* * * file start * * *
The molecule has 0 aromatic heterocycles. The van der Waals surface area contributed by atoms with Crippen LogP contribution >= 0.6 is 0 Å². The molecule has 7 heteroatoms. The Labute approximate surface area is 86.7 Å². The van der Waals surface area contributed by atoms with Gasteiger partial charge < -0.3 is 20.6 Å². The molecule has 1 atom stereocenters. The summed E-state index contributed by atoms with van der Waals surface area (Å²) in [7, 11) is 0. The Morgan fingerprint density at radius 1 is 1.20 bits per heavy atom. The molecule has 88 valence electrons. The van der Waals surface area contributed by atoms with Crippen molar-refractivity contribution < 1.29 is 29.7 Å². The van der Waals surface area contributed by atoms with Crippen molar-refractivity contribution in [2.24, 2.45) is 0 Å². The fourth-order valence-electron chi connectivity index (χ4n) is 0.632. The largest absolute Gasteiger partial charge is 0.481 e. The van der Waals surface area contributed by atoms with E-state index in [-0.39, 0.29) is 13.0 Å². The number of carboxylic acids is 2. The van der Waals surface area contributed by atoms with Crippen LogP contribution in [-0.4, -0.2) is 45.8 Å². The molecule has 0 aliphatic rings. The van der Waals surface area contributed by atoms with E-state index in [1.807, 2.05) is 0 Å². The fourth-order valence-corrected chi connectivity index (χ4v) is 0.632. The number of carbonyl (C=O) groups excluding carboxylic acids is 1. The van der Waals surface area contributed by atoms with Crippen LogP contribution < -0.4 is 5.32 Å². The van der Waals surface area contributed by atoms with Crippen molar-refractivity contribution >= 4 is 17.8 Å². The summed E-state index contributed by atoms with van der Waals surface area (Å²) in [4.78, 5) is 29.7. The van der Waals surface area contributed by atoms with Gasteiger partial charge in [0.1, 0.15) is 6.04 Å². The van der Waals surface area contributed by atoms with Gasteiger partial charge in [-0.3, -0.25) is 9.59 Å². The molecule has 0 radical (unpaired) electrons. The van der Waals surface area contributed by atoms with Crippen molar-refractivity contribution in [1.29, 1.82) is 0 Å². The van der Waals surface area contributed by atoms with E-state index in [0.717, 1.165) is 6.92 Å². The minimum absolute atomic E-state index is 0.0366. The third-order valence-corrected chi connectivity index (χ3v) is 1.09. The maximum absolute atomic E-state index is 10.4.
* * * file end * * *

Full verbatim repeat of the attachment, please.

The molecule has 0 aromatic heterocycles. The van der Waals surface area contributed by atoms with Crippen LogP contribution >= 0.6 is 0 Å². The molecule has 7 heteroatoms. The Labute approximate surface area is 86.7 Å². The van der Waals surface area contributed by atoms with Gasteiger partial charge < -0.3 is 20.6 Å². The molecule has 1 atom stereocenters. The summed E-state index contributed by atoms with van der Waals surface area (Å²) in [7, 11) is 0. The Morgan fingerprint density at radius 1 is 1.20 bits per heavy atom. The molecule has 88 valence electrons. The van der Waals surface area contributed by atoms with Crippen molar-refractivity contribution < 1.29 is 29.7 Å². The van der Waals surface area contributed by atoms with Crippen molar-refractivity contribution in [2.24, 2.45) is 0 Å². The fourth-order valence-electron chi connectivity index (χ4n) is 0.632. The largest absolute Gasteiger partial charge is 0.481 e. The van der Waals surface area contributed by atoms with E-state index in [-0.39, 0.29) is 13.0 Å². The number of carboxylic acids is 2. The van der Waals surface area contributed by atoms with Crippen LogP contribution in [-0.4, -0.2) is 45.8 Å². The molecule has 0 aliphatic rings. The van der Waals surface area contributed by atoms with E-state index in [1.807, 2.05) is 0 Å². The fourth-order valence-corrected chi connectivity index (χ4v) is 0.632. The number of carbonyl (C=O) groups excluding carboxylic acids is 1. The van der Waals surface area contributed by atoms with Crippen LogP contribution < -0.4 is 5.32 Å². The van der Waals surface area contributed by atoms with Crippen molar-refractivity contribution >= 4 is 17.8 Å². The summed E-state index contributed by atoms with van der Waals surface area (Å²) in [4.78, 5) is 29.7. The van der Waals surface area contributed by atoms with Gasteiger partial charge in [0.1, 0.15) is 6.04 Å². The van der Waals surface area contributed by atoms with Gasteiger partial charge in [-0.3, -0.25) is 9.59 Å². The molecule has 0 radical (unpaired) electrons. The van der Waals surface area contributed by atoms with Crippen molar-refractivity contribution in [1.29, 1.82) is 0 Å². The van der Waals surface area contributed by atoms with E-state index in [0.717, 1.165) is 6.92 Å². The minimum absolute atomic E-state index is 0.0366. The third-order valence-corrected chi connectivity index (χ3v) is 1.09. The maximum absolute atomic E-state index is 10.4.